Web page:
The Forbidden Corner rightly claims to be The Strangest Place in the World. The attraction is a unique labyrinth of tunnels, chambers, follies and surprises. The Forbidden Corner is located at Tupgill Park in the Yorkshire Dales.
A Secret Garden
The Forbidden Corner is like a Secret Garden with lots for everyone to discover. You know you are in for an interesting adventure as you enter the garden through the mouth of a head built inside a castle tower. Some of the highlights you will discover include the temple of the underworld, the eye of the needle and a huge pyramid made of translucent glass. There are a wealth of paths and passageways leading in all directions. There are decisions to make and tricks to avoid at every turn. This is a day out with a difference that will challenge and delight adults and children of all ages.
Water is used to great effect within the attraction with rivers to navigate, waterfalls to walk under and water sprays to avoid.
The Strangest Place in The World?
Our YouTube video gives you a brief insight into what’s on offer at The Forbidden Corner.
History of The Forbidden Corner
The Forbidden Corner was the brainchild of Mr C. R. Armstrong CMG O.B.E. The attraction was originally built as a private folly but due to public demand was subsequently opened to the public.
Hundreds of trees were planted in 1979 to provide a windbreak to the stables at Tupgill Park. Ten years later in 1989, Colin Armstrong and his good friend Malcolm Tempest decided that a small bower in the western corner needed to be created to enjoy the view down the Coverdale valley. The first job was to build a high wall to shelter the area from the high winds and to create a walled garden.
Whilst building the wall a grotto was suggested. The idea was that this would be a little cave made of piled rocks. As the idea developed, the proposed little grotto ended up growing into a twenty-five-foot deep hole with soil being carted away in dumper trucks.
An expensive muddy hole
Shortly after digging the hole, heavy rain filled it with water, so a channel was dug to drain the water away. Whilst digging the channel huge boulders were found and were saved for future use. Unfortunately, due to the heavy rain and the discovery of underground springs, the sides of the cave kept collapsing leaving Colin Armstrong with an expensive muddy hole.
New ideas for the Forbidden Corner
When the weather improved in the summer of 1991, the hole was stabilised and strengthened and the first concrete was poured. The grotto was really taking shape by 1992 and ideas from all over the world were being planned for The Forbidden Corner. The new ideas were planned and put into place.
The first public visitors
After hearing about the grotto, Hull University contacted Malcolm and requested to visit. Malcolm agreed to this request and the first visit to The Forbidden Corner was arranged with a coach load of students arriving in July 1993. Even in its unfinished state, the students really enjoyed themselves.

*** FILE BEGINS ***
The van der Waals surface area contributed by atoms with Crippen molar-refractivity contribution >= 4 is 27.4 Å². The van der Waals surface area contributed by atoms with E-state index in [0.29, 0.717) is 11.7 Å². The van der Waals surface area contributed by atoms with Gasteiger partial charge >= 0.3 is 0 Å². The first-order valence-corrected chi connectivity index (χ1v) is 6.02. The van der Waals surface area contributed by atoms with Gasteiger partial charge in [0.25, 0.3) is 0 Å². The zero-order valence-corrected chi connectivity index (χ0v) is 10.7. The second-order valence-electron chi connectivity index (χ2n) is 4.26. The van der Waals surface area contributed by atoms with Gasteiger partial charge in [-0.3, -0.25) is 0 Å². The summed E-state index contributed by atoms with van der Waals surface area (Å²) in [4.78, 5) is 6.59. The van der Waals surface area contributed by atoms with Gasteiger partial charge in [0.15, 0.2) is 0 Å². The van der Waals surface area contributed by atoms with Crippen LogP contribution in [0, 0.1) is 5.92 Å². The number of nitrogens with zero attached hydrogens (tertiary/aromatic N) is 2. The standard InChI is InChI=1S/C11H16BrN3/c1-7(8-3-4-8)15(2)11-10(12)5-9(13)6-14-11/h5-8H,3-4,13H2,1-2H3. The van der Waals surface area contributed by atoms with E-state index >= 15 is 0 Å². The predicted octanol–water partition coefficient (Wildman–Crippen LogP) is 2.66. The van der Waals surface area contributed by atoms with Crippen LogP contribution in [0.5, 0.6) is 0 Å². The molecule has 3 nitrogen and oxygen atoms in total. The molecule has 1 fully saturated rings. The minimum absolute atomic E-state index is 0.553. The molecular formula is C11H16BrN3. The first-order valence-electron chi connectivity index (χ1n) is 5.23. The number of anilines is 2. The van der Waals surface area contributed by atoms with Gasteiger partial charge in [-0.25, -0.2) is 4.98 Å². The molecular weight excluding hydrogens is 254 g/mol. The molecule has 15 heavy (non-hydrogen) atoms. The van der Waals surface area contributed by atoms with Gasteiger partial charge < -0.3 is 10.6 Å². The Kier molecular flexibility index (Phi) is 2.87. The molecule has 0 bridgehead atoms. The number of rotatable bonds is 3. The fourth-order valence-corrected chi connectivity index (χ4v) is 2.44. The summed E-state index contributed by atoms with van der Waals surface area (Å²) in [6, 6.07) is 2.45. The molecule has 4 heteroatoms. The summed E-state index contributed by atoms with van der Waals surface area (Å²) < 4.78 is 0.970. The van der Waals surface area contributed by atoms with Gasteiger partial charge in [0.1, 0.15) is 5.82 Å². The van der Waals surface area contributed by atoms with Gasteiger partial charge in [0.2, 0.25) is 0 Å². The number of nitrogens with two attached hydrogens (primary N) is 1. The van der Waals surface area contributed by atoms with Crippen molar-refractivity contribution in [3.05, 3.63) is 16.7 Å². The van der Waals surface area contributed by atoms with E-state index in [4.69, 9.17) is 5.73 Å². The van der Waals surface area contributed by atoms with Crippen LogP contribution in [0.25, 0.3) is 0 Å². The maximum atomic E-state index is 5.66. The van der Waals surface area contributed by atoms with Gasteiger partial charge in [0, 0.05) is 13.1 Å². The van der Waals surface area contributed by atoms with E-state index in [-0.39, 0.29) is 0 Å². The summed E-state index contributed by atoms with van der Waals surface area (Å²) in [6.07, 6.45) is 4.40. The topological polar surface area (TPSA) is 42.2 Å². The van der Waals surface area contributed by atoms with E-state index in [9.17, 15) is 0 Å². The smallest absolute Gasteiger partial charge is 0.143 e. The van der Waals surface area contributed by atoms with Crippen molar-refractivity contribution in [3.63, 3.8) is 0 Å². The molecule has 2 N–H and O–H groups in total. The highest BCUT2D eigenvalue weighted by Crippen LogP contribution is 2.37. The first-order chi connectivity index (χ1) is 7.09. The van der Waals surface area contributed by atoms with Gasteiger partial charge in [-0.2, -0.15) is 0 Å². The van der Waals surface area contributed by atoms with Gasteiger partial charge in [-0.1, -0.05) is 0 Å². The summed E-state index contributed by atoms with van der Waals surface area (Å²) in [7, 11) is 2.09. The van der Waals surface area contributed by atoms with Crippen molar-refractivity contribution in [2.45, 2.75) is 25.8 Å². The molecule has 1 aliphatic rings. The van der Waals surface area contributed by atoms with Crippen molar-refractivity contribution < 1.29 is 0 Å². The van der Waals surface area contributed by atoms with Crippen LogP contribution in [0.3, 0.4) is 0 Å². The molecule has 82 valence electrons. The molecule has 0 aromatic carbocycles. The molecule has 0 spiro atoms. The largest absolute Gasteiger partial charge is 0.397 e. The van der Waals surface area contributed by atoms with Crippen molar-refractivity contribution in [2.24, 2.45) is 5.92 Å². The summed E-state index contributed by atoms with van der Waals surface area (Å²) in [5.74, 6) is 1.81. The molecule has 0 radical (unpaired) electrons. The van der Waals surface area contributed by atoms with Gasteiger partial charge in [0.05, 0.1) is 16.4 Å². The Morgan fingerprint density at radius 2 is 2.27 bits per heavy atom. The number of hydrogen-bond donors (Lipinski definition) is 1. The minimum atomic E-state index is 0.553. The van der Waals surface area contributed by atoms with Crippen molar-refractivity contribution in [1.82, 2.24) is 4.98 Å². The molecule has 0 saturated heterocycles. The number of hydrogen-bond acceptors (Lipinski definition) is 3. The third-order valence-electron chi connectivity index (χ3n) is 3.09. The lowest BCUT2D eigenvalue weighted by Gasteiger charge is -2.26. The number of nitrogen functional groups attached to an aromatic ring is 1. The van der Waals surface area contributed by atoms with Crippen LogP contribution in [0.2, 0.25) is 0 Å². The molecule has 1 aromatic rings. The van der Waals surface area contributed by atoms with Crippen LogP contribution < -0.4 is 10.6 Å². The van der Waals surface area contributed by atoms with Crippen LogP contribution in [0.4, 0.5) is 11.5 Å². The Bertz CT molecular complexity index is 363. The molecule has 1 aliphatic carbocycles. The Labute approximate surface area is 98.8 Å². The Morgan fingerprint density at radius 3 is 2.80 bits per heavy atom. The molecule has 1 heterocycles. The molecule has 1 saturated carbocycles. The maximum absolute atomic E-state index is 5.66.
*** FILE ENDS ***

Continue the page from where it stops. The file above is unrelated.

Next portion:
Following the student’s visit, the decision to open The Forbidden Corner to the public was made. The gardening started and the hedging for the maze was planted. The Face Tower was built to welcome guests to the attraction.
The Forbidden Corner was officially opened to the public on 23rd July 1994. Approximately 100 people attended the opening day. Over time, a building was converted to a ticket office, cafe and gift shop to welcome the excited visitors.
New features, such as the Green Man and the Fawcett Tower were built in 1998. By now The Forbidden Corner had attracted over 80,000 visitors. The attraction was featured in the media, recommended by television programs and newspapers. Unfortunately, this publicity attracted attention from the planning officers at the Yorkshire Dales National Park. Due to an oversight, no planning permission had been sought. It was suggested that retrospective planning permission was to be applied for.
Pressure was increasing to close the attraction to the public due to the lack of planning permission along with other factors. Mr Armstrong started addressing each area of concern but he was fighting a losing battle. Loyal visitors started to get involved, sending in over 2,000 letters of support as well as a petition signed by 10,000 people to keep The Forbidden Corner open. With help from some influential people and a lot of campaigning supporting the attraction, in August 2000 the news came that The Forbidden Corner could stay open to the public.
Due to the popularity of The Forbidden Corner, you must pre-book your visit. You can either do this online via the official website or by calling 01969 640 638.
The Forbidden Corner is suitable for all age ranges, from children to adults. Visitors should be aware that some sections of the attraction (particularly those underground) may scare younger children, but these sections can be avoided. The attraction is not suitable for wheelchairs or pushchairs.
A visit to The Forbidden Corner takes approximately 2 hours. Once you have collected your tickets you may go in and out of the attraction as many times as you like until closing time.
Cafe and Accommodation
The on-site Cafe serves freshly cut sandwiches, cakes and hot and cold drinks. Alternatively, there is a picnic area, which has both seated and grass areas. Also available on the Tupgill Park Estate is both self-catering and bed and breakfast accommodation.
No dogs except guide dogs allowed in the attraction.
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